After the shooting, Yanez can be seen standing at the car window, with his gun drawn for some time.
Castile's daughter starts to get out of the car and is grabbed by an officer. The video then shows help arriving at the scene.
Officers direct Reynolds out of the car. Yanez is led away while officers pull Castile from the vehicle and begin CPR.
Yanez is then off-camera, but can be heard talking through his body microphone.
Yanez, 29, is heard telling a supervisor that he didn't know where Castile's gun was, then saying that he told Castile to get his hand off it. Yanez testified, "What I meant by that was I didn't know where the gun was up until I saw it in his right thigh area."
The 12-member jury, 10 of whom were white, deliberated for five days before announcing their decision on Friday afternoon.
Last Wednesday they told the judge they were deadlocked, and he sent them back to continue deliberation.
A member of the jury called deliberations "very, very hard" and says he thinks the panel delivered the right verdict.
Dennis Ploussard said the jury was split 10-2 early last week in favour of acquittal for Yanez.
Ploussard said jurors spent a lot of time dissecting the "culpable negligence" requirement for conviction. He says the last two holdouts eventually agreed on acquittal.
Ploussard wouldn't identify the two holdouts, but said they were not the jury's only two black members.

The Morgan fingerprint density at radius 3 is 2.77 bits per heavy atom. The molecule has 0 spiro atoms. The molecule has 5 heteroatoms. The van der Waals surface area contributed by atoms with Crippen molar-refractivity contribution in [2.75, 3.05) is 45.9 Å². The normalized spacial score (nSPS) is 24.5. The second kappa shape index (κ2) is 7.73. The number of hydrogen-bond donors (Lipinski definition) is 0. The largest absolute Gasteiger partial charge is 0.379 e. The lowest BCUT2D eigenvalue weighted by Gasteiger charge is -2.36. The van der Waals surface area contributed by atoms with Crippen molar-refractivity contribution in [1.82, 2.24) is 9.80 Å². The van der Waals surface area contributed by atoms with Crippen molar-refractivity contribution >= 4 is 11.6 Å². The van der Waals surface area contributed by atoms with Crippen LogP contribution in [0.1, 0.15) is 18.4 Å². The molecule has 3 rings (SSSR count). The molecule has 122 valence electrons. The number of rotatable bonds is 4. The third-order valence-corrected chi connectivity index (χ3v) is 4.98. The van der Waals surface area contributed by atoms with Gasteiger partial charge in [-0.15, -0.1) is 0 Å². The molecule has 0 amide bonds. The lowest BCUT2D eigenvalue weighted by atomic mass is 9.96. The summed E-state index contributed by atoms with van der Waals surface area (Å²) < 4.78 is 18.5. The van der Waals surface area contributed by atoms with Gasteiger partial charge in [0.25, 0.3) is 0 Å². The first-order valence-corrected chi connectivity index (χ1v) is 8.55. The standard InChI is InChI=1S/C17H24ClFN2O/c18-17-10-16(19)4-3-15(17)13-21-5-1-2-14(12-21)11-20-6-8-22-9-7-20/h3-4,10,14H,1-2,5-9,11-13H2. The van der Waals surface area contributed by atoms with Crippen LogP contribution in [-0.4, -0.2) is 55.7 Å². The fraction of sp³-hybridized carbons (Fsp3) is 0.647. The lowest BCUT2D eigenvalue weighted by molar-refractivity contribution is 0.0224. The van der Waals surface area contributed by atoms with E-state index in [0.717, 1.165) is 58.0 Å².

Ploussard declined to say whether he thought Yanez acted appropriately. He said at the time that the jury sympathises with the Castile family.
Reynolds released a statement after the verdict was announced.
She said: "I am incredibly disappointed with the jury's verdict. My boyfriend, Philando Castile, was pulled over because, per Officer Yanez, he had a wide nose and looked like a suspect.
"He did nothing but comply with Officer YANEZ's (sic) instructions to get his driver's licence. He was seatbelted and doing as he was told, when he was shot by Officer YANEZ who fired 7 shots into the vehicle where my 4 y/o daughter and I also sat.
"It is a sad state of affairs when this type of criminal conduct is condoned simply because Yanez is a policeman. God help America."
Yanez's acquittal prompted days of protests, including one in St Paul last Friday that attracted thousands and shut down Interstate 94 for hours. Eighteen people were arrested.